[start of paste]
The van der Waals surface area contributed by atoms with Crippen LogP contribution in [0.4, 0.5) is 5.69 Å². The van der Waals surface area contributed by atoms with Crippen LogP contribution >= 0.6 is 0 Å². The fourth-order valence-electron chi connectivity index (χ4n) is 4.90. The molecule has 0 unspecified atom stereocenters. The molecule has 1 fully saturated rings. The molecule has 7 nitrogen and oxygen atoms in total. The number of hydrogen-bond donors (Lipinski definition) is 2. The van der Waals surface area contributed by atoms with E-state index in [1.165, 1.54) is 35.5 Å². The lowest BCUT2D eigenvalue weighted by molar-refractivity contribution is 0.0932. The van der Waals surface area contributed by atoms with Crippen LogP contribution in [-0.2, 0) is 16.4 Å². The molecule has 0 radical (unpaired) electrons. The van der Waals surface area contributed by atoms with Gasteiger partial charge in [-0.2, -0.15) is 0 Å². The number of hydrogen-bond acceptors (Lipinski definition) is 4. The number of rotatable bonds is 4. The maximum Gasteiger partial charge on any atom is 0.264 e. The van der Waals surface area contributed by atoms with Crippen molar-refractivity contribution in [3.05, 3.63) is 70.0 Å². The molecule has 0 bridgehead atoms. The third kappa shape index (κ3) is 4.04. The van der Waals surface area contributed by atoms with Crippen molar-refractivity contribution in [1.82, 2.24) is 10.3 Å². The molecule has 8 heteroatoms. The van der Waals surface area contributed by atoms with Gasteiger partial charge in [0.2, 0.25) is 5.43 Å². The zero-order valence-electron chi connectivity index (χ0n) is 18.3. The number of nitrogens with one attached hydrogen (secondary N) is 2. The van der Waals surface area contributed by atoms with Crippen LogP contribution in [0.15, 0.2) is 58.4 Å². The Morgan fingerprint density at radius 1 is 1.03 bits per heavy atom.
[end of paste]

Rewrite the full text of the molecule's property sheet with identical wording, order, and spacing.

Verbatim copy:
The van der Waals surface area contributed by atoms with Crippen LogP contribution in [0.4, 0.5) is 5.69 Å². The van der Waals surface area contributed by atoms with Crippen LogP contribution >= 0.6 is 0 Å². The fourth-order valence-electron chi connectivity index (χ4n) is 4.90. The molecule has 0 unspecified atom stereocenters. The molecule has 1 fully saturated rings. The molecule has 7 nitrogen and oxygen atoms in total. The number of hydrogen-bond donors (Lipinski definition) is 2. The van der Waals surface area contributed by atoms with E-state index in [1.165, 1.54) is 35.5 Å². The lowest BCUT2D eigenvalue weighted by molar-refractivity contribution is 0.0932. The van der Waals surface area contributed by atoms with Crippen LogP contribution in [-0.2, 0) is 16.4 Å². The molecule has 0 radical (unpaired) electrons. The van der Waals surface area contributed by atoms with Gasteiger partial charge in [-0.2, -0.15) is 0 Å². The number of hydrogen-bond acceptors (Lipinski definition) is 4. The number of rotatable bonds is 4. The maximum Gasteiger partial charge on any atom is 0.264 e. The van der Waals surface area contributed by atoms with Crippen molar-refractivity contribution in [3.05, 3.63) is 70.0 Å². The molecule has 0 bridgehead atoms. The third kappa shape index (κ3) is 4.04. The van der Waals surface area contributed by atoms with Crippen molar-refractivity contribution in [1.82, 2.24) is 10.3 Å². The molecule has 8 heteroatoms. The van der Waals surface area contributed by atoms with Gasteiger partial charge in [0.2, 0.25) is 5.43 Å². The zero-order valence-electron chi connectivity index (χ0n) is 18.3. The number of nitrogens with one attached hydrogen (secondary N) is 2. The van der Waals surface area contributed by atoms with Crippen LogP contribution in [0.15, 0.2) is 58.4 Å². The Morgan fingerprint density at radius 1 is 1.03 bits per heavy atom.